Last week I was at SD West in Santa Clara, and on Tuesday night I had the privilege to attend Stelligent’s round table event. Around 40 people were there including industry celebrities such as Alistair Cockburn, Neal Ford, Scott Ambler and Jeffrey Fredrick.An hour was spent on the subject: “What is Agile?”; an agreed definition for which eluded everyone (even with this august group in the room).Neal Ford asked people to define agile in two words: “have fun”, “speedy delivery” and “driving quality” were popular answers. Someone commented: “selling the quality helps get agile projects underway.” Andy Glover quickly responded, “quality doesn’t sell! Speed does!”This is an interesting point. At first, the idea of focusing on speed may seem to violate many agile principles. But the speed comes from injecting quality into the development process. At first, teams new to agile techniques will be slower at producing artifacts for the customer because agile often requires a change in culture, which takes time to adapt to. However, the quality built-in will ensure that over time, releases will be quicker as the foundation of the software is a much more robust.Many times we have seen products released too soon, because time to market has been considered the most important factor, but over time code has been ‘layered’ onto this brittle foundation, causing cost to be incurred later, necessitating refactoring (or even completely re-writing) these products.The two words I would use to describe agile are “better communication”. This is something I believe is a constant in any team using agile practices for any length of time. Whether it is pair-programming in XP or stand up meetings in Scrum, communication between developers has improved with the result that (a) most team members are aware of what issues are cropping up in other parts of the project; (b) they have a better understanding of the whole system and the business benefits of what they are producing; and (c) More synergy is created and morale within the team is almost always improved.By the way, the 2008 Jolt Awards were presented at the conference, and our congratulations go to Stelligent as Continuous Integration: Improving Software Quality and Reducing Risk by Paul Duvall (CTO), with Andy Glover (President) and Steve Matyas book won the Best Technical Book category.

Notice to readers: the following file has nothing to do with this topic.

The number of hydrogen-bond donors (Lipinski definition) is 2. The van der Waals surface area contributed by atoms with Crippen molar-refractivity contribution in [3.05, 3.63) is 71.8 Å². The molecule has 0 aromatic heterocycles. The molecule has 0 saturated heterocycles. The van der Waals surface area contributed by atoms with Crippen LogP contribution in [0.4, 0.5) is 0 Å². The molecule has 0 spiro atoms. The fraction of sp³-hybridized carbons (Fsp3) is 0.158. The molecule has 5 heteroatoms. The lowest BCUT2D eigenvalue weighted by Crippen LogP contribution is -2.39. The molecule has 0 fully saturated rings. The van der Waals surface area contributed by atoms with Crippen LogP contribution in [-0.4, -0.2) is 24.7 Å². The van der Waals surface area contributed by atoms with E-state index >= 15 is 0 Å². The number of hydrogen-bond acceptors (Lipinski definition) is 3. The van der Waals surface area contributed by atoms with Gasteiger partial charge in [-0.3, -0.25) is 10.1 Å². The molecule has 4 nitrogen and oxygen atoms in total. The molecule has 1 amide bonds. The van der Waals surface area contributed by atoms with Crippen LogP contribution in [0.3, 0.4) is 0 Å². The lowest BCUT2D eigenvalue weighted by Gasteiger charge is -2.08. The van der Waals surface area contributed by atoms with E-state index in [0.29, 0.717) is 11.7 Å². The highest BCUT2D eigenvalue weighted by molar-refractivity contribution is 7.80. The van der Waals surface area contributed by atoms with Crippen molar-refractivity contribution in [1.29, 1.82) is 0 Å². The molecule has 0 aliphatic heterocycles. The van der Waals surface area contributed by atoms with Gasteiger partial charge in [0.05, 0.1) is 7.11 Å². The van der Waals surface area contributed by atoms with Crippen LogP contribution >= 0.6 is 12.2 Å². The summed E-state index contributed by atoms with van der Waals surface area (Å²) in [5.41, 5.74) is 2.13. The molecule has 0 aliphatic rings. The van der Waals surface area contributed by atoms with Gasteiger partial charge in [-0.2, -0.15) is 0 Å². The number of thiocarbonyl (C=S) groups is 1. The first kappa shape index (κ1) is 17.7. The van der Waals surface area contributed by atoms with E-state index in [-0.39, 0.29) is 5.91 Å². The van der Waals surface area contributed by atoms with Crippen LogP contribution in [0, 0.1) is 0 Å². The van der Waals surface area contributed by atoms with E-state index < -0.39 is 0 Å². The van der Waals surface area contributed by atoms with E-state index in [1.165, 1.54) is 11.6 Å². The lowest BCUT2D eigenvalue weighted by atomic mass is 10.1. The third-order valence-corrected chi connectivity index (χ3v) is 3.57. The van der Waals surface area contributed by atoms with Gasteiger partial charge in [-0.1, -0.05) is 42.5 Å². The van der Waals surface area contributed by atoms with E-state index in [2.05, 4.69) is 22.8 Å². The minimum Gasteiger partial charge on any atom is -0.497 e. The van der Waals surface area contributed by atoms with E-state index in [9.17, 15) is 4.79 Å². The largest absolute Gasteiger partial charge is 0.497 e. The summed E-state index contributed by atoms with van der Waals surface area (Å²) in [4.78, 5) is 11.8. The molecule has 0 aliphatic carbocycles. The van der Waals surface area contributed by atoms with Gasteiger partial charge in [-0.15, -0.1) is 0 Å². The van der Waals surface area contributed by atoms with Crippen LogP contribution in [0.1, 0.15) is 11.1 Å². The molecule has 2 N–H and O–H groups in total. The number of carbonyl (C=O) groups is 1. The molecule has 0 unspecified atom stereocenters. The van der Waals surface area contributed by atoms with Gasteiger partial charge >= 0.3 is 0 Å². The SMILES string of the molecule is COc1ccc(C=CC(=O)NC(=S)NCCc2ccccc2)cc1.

A few weeks ago, I gave a presentation on Quality and Metrics at the Phoenix Java Users’ Group. The presentation covered how source code metrics can be used to drive quality initiatives in development teams. I also demonstrated a three-stage implementation of metrics tools – Static Code Analysis, Code Coverage and Dependency Analysis tools that can help developers rout out buggy code fast.One question from the audience was: “As a developer, how can I respond to a manager that wants all the features, excellent quality and everything completed by the required deadline, when I know it is not possible and almost all our budget has been used?”That experience reminded me that Bob Martin, CEO of Object Mentor, was asked the same question last year at Agile 2007. Bob clearly felt passionate about this subject, indicating that developers need to be more professional and responsible, and that a worthwhile manager should know better than to even make the request in the first place.So, when I caught up with Bob at the SD West conference in Santa Clara, CA last week, I thought it would be interesting to ask him to comment on this very question for Enerjy.tv.